HC Deb 11 March 1886 vol 303 cc446-7

asked the Under Secretary of State for Foreign Affairs, Whether there is any objection to laying upon the Table the Papers referred to in the following extract from Lord Randolph Churchill's speech at Manchester on the 3rd instant:— Lord Salisbury, setting aside altogether a Treasury Minute of Mr. Childers, which, to a great extent, cramped the efforts of our agents Abroad for fostering and encouraging British enterprise, sent special instructions to our agents Abroad that they were, on every occasion, to lose no opportunity of assisting British commerce, either in the person of individuals or in the form of co-operative effort; and, whether this statement is correct?


asked, whether the attention of the hon. Gentleman had been drawn to a statement made by a correspondent at Constantinople in The Times of that day to the following effect:— Ever and always the English Representative here sternly and indignantly refuses to give his support to any British subject's demand for a concession.… so much so that the English applicant frequently obtains his end through a foreign Representative, instead of his own, or more frequently is left out in the cold; and, whether this was the case?


I think that the hon. Member can hardly expect me to answer, without Notice, Questions referring to a matter which only appeared in this morning's paper. I would also beg to remind the hon. Member that our Representative, Sir Edward Thornton, has only been at Constantinople for the last fortnight. With regard to the Question of the hon. Baronet, I will take this opportunity of answering a similar Question which my noble Friend the Member for Stratford-upon-Avon Division (Lord William Compton) has put on the Paper. A diligent search has been made; but no trace can be found in the Treasury of the Minute referred to in the speech quoted by the hon. Baronet and the noble Lord. Should such a Minute ever be discovered, I see no objection to its being laid upon the Table; but I fear that I must damp the hopes of hon. Members by reminding them that, as Her Majesty's Agents abroad are entirely under the orders of the Foreign Office, it is hard to see how any such Minute can ever have emanated from the Treasury. With the exception of the Instructions sent to Her Majesty's Representatives in China and Japan— To support British commercial interests where foreign Representatives interfered to their detriment, and which were referred to in the letter addressed by the Foreign. Office to the London Chamber of Commerce on February 22, no Instructions whatever would appear to have been given by the Marquess of Salisbury to our Agents abroad relating to the promotion of British commerce. As to the steps which are being now taken by Her Majesty's present Government, I need only refer to the answer which I gave last Monday on this subject.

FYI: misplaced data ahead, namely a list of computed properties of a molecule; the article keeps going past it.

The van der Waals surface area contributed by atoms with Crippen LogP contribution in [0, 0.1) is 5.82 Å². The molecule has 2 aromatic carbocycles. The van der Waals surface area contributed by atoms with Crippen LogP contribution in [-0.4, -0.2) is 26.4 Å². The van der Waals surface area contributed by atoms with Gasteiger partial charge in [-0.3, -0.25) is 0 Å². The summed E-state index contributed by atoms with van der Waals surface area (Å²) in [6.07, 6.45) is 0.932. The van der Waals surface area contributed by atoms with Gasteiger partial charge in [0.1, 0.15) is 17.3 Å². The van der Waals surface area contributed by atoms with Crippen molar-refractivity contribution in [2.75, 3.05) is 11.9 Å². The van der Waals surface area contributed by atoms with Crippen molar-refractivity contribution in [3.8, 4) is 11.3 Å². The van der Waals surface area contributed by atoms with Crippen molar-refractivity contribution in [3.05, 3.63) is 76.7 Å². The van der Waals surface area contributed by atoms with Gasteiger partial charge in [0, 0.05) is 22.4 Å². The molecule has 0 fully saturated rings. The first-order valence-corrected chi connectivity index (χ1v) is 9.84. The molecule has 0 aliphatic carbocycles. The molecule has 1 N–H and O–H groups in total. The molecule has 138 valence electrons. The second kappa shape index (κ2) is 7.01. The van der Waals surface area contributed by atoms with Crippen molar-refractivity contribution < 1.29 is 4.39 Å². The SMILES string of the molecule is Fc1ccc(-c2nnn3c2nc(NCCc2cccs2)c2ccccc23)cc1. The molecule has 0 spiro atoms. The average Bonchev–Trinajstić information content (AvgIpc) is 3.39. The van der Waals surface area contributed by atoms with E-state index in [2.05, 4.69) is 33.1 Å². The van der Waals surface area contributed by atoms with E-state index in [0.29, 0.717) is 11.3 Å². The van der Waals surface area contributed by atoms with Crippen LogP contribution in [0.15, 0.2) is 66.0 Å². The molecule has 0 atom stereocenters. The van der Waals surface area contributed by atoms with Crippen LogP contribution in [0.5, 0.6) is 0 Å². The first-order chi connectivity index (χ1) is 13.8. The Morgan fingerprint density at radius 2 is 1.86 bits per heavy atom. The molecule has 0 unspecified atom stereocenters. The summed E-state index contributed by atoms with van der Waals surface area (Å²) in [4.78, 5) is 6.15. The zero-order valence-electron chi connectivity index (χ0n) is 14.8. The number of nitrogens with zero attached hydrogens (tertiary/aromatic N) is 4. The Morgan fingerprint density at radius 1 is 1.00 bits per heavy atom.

In reference to the answer of the hon. Gentleman to the Question of the hon. Baronet, I wish, with the indulgence of the House, on behalf of my noble Friend who is unable to be here this evening, to state that he made the statement with regard to the right hon. Gentleman opposite (Mr. Childers) on what he believed to be reliable authority, and he is confident that he can, if necessary, justify the substance.